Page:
Please be creative in helping me find more ways to get more done at home, so I can declutter the "million" objects in my home. God, I'm imagining the faces of Asa's army when they saw the enemy sprint toward their homeland. Please find it in your heart and will to help me throw out accumulated, unused stuff.

Then, could you put that same victorious look on my face? Please...

Wednesday, July 27, 2005

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Saturday, July 23, 2005

Alone in a Castle

I'm curious about King Uzziah who began his reign when he was 16 years old. Later in life, stricken with leprosy he spent his time alone. The brief account is in 2 Kings 15:1-7 and the longer version of his life is in 2 Chronicles 26. The Holy Spirit's description of him is "He did what was right in the eyes of the LORD" (2 Chronicles 26:4).

Uzziah's bio: gained throne at age of 16; when young he was instructed by Zechariah "in the fear of God" (vs 5); became very powerful; defeated enemies; he designed machines that would shoot arrows and hurl stones; loved the soil; "His fame spread far and wide, for he was greatly helped until he became very powerful" (vs 15); title-king for 52 years.

An important fact is left out of that bio. Pride rooted in his heart and one day he decided he would offer incense on the altar. Azariah the priest and eighty other courageous priests of the Lord followed him in . . . and confronted him" (vs). They warned that only the descendants of Aaron had been consecrated to burn incense. Angry, Uzziah raged at the priests.

Immediately, the Lord struck Uzziah with an isolating leprosy or skin disorder on his forehead. The priest hurried him out. "Indeed, he himself was eager to leave, because the LORD had afflicted him" (26:20).

Until the day he died, he lived alone in a separate house, "excluded from the temple of the LORD" (21). His son Jotham took over the palace and After his death, he was buried in a field near the kings because of his leprosy.

God holds leaders to a high standard. A high standard of respect for Him. The Holy Spirit summed up Uzziah's life and his son's by saying just as his father Uzziah had done, "Jotham did what was right in the eyes of the LORD" (27:2).

The walk-with-God path is the high road. The trail to pride is a downward trail away from God's purposes. God gave the powerful king Uzziah time to think, alone in a house, while his godly son ruled next door. The warrior, inventor, the soil-lover spent his last days in a house by himself.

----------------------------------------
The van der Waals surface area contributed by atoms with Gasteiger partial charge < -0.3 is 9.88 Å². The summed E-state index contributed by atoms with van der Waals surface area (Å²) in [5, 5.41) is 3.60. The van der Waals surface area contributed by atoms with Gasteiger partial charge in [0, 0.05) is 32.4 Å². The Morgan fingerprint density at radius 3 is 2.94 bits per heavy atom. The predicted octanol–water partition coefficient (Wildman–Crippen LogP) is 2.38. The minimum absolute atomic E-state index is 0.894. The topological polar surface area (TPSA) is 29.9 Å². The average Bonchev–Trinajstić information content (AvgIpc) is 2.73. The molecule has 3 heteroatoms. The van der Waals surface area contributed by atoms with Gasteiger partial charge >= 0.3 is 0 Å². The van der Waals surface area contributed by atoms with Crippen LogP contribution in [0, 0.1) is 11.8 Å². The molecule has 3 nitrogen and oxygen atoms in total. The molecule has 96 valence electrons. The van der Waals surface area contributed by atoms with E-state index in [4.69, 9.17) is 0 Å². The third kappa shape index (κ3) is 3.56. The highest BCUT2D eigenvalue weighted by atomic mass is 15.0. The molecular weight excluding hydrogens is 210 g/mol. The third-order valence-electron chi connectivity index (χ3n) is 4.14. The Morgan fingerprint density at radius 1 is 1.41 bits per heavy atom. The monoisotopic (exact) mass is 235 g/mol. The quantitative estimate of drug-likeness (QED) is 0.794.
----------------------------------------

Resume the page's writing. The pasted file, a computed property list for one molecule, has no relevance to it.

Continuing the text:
Did he have servants? Any niceties? Who cared for his needs? Forced hermitism is not a bad thing when the alone time brings ones focus back to the throne of God, under his scepter.

Sunday, June 19, 2005


In life, at the age of 57, I know the direction I'm supposed to travel. Earlier in my 50's, I was sometimes paralyzed, not in the limbs of my body, but my forward motion stopped.

Why did stall-out corrode my days? I think there is a clue in 1 Kings 13:1-7.
King of a portion of Jews, Jeroboam ruled Israel. He failed God, and manufactured ways to keep his subjects allegiance. He invented gods, two golden calves. He manipulated God-ordained feast days, creating alternate celebrations to God's ordained ones. He deliberately misled citizens to maneuver their loyalty to him. He set aside undesirable priests to serve, not from the tribe of Levi as God had commanded. At all these junctures, Jeroboam could have revered God, but instead he chose to finagle false worship for idols.

One day as Jeroboam offered a sacrifice on his altar, a man of God, delivered a message literally to the altar. The prophet predicted that the altar would eventually hold the human bones of Jeroboam's family. Why? Because the king/dad/leader idolized himself.

God split the altar in two pieces, and the ashes of the sacrifice to golden calves spilled onto the ground. A sign of destruction to come. Jeroboam faulted the messenger. He pointed and shouted, "Seize that man!" (4). Immediately, his hand became paralyzed.

Jeroboam's paralization made me think about my days of non-production. They remind me of those new rims on cars, the ones that keep spinning once the car has stopped. God's given me a car load of ways to serve him, but my forward motion is sometimes immobilized by baggage.

I'm not writing about regrets as much as unfinished projects from years ago. Needlepoint half-starts, quilt tops, and boxes of fabric homesteading closet shelves. Jars of artist brushes, tubes of red ochre and burnt umber make silent threats.

Fabric doll bodies, canvas for a floor area rug, old linens waiting to adorn new shirts, they rose like a phoenix and shadowed my days. Their unfinished states clawed at my conscience. For years, I kept them around because I knew how much I'd money I'd spent on each. Sewing kits, each bolt of fabric could be redeemed, if only they finished their intended mission. I couldn't abide putting them out with the garbage.

But then Paul's teaching about moving forward with life, impressed me more than my guilt. God had something better in mind for my future than regrets or whining about un-accomplishments.

First, I told God I was sorry for planning to build large calico barns and then not finishing. Next, I asked God to help me detach from the supplies. I really wanted to paint the canvas rug for the back porch for summer. I envisioned big melon-pink slices with green rind. In reality, the south Texas heat rarely allows us to enjoy our back porch. Our lovable mutt dog usually tracked dirt onto the cool cement and sat there and scratched away his misery.

My sentimental feelings about projects may seem silly to some. But others can relate. I spoke with a woman this week who used to make dresses for her daughters. They're grown now, and she's having guilt feelings about the quilts she wants to make for each out of the dress fabric scraps.